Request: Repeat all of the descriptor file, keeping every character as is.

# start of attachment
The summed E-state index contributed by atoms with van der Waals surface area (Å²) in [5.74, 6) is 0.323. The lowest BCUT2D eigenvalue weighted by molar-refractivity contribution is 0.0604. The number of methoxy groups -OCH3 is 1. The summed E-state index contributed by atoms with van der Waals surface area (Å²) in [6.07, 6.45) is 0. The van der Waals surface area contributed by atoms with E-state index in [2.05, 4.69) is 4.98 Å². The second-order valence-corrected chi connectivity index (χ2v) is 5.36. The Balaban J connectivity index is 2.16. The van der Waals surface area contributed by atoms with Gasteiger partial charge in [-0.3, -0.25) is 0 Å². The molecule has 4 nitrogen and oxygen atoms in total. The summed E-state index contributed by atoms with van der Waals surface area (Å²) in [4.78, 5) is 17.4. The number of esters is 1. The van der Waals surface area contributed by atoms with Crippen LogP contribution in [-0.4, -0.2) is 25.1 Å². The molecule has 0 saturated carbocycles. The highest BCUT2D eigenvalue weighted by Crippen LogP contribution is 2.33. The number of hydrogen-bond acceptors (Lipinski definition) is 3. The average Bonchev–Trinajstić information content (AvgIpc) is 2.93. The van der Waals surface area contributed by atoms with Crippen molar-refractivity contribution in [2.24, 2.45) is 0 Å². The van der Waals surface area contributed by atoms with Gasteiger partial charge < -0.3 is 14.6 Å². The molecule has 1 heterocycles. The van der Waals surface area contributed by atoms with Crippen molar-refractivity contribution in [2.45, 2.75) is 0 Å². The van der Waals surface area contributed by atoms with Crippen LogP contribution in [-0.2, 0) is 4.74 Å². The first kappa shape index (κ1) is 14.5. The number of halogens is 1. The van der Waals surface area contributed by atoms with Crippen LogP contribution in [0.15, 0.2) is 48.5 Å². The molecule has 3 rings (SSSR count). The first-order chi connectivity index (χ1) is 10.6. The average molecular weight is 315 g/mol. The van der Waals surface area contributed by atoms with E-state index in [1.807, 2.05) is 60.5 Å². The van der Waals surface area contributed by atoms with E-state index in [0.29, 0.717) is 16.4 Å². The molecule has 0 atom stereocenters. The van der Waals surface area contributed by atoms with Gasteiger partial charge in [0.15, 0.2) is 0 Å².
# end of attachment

The summed E-state index contributed by atoms with van der Waals surface area (Å²) in [5.74, 6) is 0.323. The lowest BCUT2D eigenvalue weighted by molar-refractivity contribution is 0.0604. The number of methoxy groups -OCH3 is 1. The summed E-state index contributed by atoms with van der Waals surface area (Å²) in [6.07, 6.45) is 0. The van der Waals surface area contributed by atoms with E-state index in [2.05, 4.69) is 4.98 Å². The second-order valence-corrected chi connectivity index (χ2v) is 5.36. The Balaban J connectivity index is 2.16. The van der Waals surface area contributed by atoms with Gasteiger partial charge in [-0.3, -0.25) is 0 Å². The molecule has 4 nitrogen and oxygen atoms in total. The summed E-state index contributed by atoms with van der Waals surface area (Å²) in [4.78, 5) is 17.4. The number of esters is 1. The van der Waals surface area contributed by atoms with Crippen LogP contribution in [-0.4, -0.2) is 25.1 Å². The molecule has 0 saturated carbocycles. The highest BCUT2D eigenvalue weighted by Crippen LogP contribution is 2.33. The number of hydrogen-bond acceptors (Lipinski definition) is 3. The average Bonchev–Trinajstić information content (AvgIpc) is 2.93. The van der Waals surface area contributed by atoms with Crippen molar-refractivity contribution in [2.24, 2.45) is 0 Å². The van der Waals surface area contributed by atoms with Gasteiger partial charge < -0.3 is 14.6 Å². The molecule has 1 heterocycles. The van der Waals surface area contributed by atoms with Crippen molar-refractivity contribution in [2.45, 2.75) is 0 Å². The van der Waals surface area contributed by atoms with Crippen LogP contribution in [-0.2, 0) is 4.74 Å². The first kappa shape index (κ1) is 14.5. The number of halogens is 1. The van der Waals surface area contributed by atoms with Crippen LogP contribution in [0.15, 0.2) is 48.5 Å². The molecule has 3 rings (SSSR count). The first-order chi connectivity index (χ1) is 10.6. The average molecular weight is 315 g/mol. The van der Waals surface area contributed by atoms with E-state index in [1.807, 2.05) is 60.5 Å². The van der Waals surface area contributed by atoms with E-state index in [0.29, 0.717) is 16.4 Å². The molecule has 0 atom stereocenters. The van der Waals surface area contributed by atoms with Gasteiger partial charge in [0.15, 0.2) is 0 Å².